Seven rats underwent unilateral ICN electrical stimulation while monitoring pupil size and choroidal blood flow. Rats were anesthetized with ketamine/xylazine, and the ICN was exposed as described above (without cutting the nerve). Adipose tissue surrounding the nerve was microdissected away. A bipolar cuff electrode (Micro Cuff Tunnel; CorTec, Freiburg, Germany) with a 200-μm inner diameter was placed around the ICN and secured with a 6-0 suture knot wrapped around the cuff. Proper placement of the cuff was verified by measuring the electrode impedance with a potentiostat (Gamry Instruments, Warminster, PA, USA). Typical 1-kHz impedance magnitudes ranged from 2 to 10 kΩ. 
The ICN was electrically stimulated with charge-balanced biphasic current pulses delivered by an isolated pulse stimulator (Model 2100; A-M Systems, Sequim, WA, USA). Pulse trains were delivered at a frequency of 7.5, 15, or 30 Hz, and pulse width was set at 100, 200, or 500 μs/phase. Activation threshold was defined as the minimum current amplitude that caused mydriasis.24 Pupil diameter and choroidal blood flow were monitored before, during, and after acute electrical stimulation. Pupil diameter was measured with calipers under dim light. Blood flow in the anterior and posterior choroid were measured with a laser Doppler monitor (moorVMS-LDF; Moor Instruments, Wilmington, DE, USA) and VP4 blunt needle probe (800-μm outer diameter). Blood flow recordings from the anterior choroid were made extraocularly by positioning the probe tip in gentle contact with the eye, 2 to 3 mm posterior to the limbus. Posterior choroidal blood flow was measured intraocularly. A superotemporal pars plana incision was made using a 25-G needle, and the blunt needle Doppler probe was introduced into the incision and positioned in the posterior pole (2–3 disc diameters away from optic nerve in the inferior nasal quadrant). The probe was placed in gentle contact with the retina while avoiding retinal vessels. Flux, which is directly proportional to blood flow,25 was recorded with moorVMS-PC software. The time constant was set to 0.5 seconds. Each laser Doppler recording lasted 120 seconds, with electrical stimulation delivered continuously for 30 seconds. Animals were euthanized at the end of the experiment.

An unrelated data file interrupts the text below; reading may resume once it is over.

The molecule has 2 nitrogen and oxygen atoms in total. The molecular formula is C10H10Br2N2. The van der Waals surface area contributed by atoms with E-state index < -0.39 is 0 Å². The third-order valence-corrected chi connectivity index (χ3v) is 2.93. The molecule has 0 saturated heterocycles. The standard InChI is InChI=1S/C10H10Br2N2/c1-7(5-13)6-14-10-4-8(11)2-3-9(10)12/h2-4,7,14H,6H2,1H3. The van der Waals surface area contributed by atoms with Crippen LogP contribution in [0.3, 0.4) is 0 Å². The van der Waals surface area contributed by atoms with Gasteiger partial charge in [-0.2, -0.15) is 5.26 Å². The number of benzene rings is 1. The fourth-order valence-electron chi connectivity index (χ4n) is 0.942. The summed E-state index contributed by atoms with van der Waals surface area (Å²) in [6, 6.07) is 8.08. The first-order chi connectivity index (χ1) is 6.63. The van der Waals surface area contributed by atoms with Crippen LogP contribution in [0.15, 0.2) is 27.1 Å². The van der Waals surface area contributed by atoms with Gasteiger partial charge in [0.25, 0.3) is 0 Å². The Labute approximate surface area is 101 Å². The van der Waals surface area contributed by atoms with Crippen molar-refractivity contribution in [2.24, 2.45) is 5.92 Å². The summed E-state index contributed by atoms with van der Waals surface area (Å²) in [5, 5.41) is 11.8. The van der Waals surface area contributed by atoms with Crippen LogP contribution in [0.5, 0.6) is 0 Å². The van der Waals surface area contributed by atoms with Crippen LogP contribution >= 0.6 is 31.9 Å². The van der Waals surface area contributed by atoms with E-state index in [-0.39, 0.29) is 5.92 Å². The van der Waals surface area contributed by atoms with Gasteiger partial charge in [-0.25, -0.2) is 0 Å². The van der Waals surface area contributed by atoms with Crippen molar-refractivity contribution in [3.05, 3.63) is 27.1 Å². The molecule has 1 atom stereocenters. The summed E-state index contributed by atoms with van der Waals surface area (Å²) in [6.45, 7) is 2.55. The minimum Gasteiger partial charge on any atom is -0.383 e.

Results
Choroidal Vascularity
Figure 2A shows representative toluidine blue–stained sections from a denervated and control choroid. Histomorphometric analysis revealed that in four of five animals, denervation led to increased choroidal vascularity in sympathectomized eyes (Fig. 2B). Denervated choroids had an average of 42.6% of choroidal surface area occupied by blood vessel lumina, compared with 31.9% in control choroids. This increase in vascularity was caused by a combination of changes in lumen diameter (Fig. 2C) and numbers of lumina (Fig. 2D). Arterioles, venules, and capillaries were larger in denervated choroids than in control choroids, but differences were not statistically significant (P > 0.05). Similarly, lumina (except capillaries) were more abundant in denervated choroids but not significantly higher in number than in control choroids (P > 0.05). These findings are consistent with those of Steinle et al.,8,9 who found that SCG removal in Sprague Dawley rats led to increased choroidal vascularity after 6 weeks. We also measured the choroidal thickness, which was not statistically different between denervated and control eyes (63.1 ± 14.8 and 60.6 ± 17.5 μm, respectively; P = 0.81), unlike Steinle et al.8,9 who reported changes in choroidal thickness following sympathectomy.